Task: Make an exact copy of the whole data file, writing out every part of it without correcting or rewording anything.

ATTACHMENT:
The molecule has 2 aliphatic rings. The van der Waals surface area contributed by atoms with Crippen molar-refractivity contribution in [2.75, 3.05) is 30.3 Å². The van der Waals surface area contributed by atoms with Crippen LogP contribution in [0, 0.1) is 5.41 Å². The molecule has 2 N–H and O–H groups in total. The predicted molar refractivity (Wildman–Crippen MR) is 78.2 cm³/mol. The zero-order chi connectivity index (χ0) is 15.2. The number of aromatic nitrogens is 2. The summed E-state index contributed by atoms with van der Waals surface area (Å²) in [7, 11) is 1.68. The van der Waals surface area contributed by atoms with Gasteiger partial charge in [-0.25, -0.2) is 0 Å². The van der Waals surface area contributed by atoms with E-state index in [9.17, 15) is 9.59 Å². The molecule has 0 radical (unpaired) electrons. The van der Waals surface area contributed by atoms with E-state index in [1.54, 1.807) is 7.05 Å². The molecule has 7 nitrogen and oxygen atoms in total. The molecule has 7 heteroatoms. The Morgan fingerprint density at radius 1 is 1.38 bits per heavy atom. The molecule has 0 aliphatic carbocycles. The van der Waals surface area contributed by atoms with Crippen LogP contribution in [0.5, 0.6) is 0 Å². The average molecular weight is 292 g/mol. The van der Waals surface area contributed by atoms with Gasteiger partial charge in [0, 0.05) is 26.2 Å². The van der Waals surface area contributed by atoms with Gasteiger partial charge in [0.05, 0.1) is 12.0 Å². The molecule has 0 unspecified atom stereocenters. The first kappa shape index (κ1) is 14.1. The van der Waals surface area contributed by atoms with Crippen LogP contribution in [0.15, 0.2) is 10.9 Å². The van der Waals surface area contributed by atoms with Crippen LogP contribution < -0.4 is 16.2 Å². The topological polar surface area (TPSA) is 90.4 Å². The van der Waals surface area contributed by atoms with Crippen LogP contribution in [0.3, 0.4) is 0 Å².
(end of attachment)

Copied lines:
The molecule has 2 aliphatic rings. The van der Waals surface area contributed by atoms with Crippen molar-refractivity contribution in [2.75, 3.05) is 30.3 Å². The van der Waals surface area contributed by atoms with Crippen LogP contribution in [0, 0.1) is 5.41 Å². The molecule has 2 N–H and O–H groups in total. The predicted molar refractivity (Wildman–Crippen MR) is 78.2 cm³/mol. The zero-order chi connectivity index (χ0) is 15.2. The number of aromatic nitrogens is 2. The summed E-state index contributed by atoms with van der Waals surface area (Å²) in [7, 11) is 1.68. The van der Waals surface area contributed by atoms with Gasteiger partial charge in [-0.25, -0.2) is 0 Å². The van der Waals surface area contributed by atoms with E-state index in [9.17, 15) is 9.59 Å². The molecule has 0 radical (unpaired) electrons. The van der Waals surface area contributed by atoms with E-state index in [1.54, 1.807) is 7.05 Å². The molecule has 7 nitrogen and oxygen atoms in total. The molecule has 7 heteroatoms. The Morgan fingerprint density at radius 1 is 1.38 bits per heavy atom. The molecule has 0 aliphatic carbocycles. The van der Waals surface area contributed by atoms with Crippen LogP contribution in [0.5, 0.6) is 0 Å². The average molecular weight is 292 g/mol. The van der Waals surface area contributed by atoms with Gasteiger partial charge in [0, 0.05) is 26.2 Å². The van der Waals surface area contributed by atoms with Gasteiger partial charge in [0.05, 0.1) is 12.0 Å². The molecule has 0 unspecified atom stereocenters. The first kappa shape index (κ1) is 14.1. The van der Waals surface area contributed by atoms with Crippen LogP contribution in [0.15, 0.2) is 10.9 Å². The van der Waals surface area contributed by atoms with Crippen LogP contribution < -0.4 is 16.2 Å². The topological polar surface area (TPSA) is 90.4 Å². The van der Waals surface area contributed by atoms with Crippen LogP contribution in [0.3, 0.4) is 0 Å².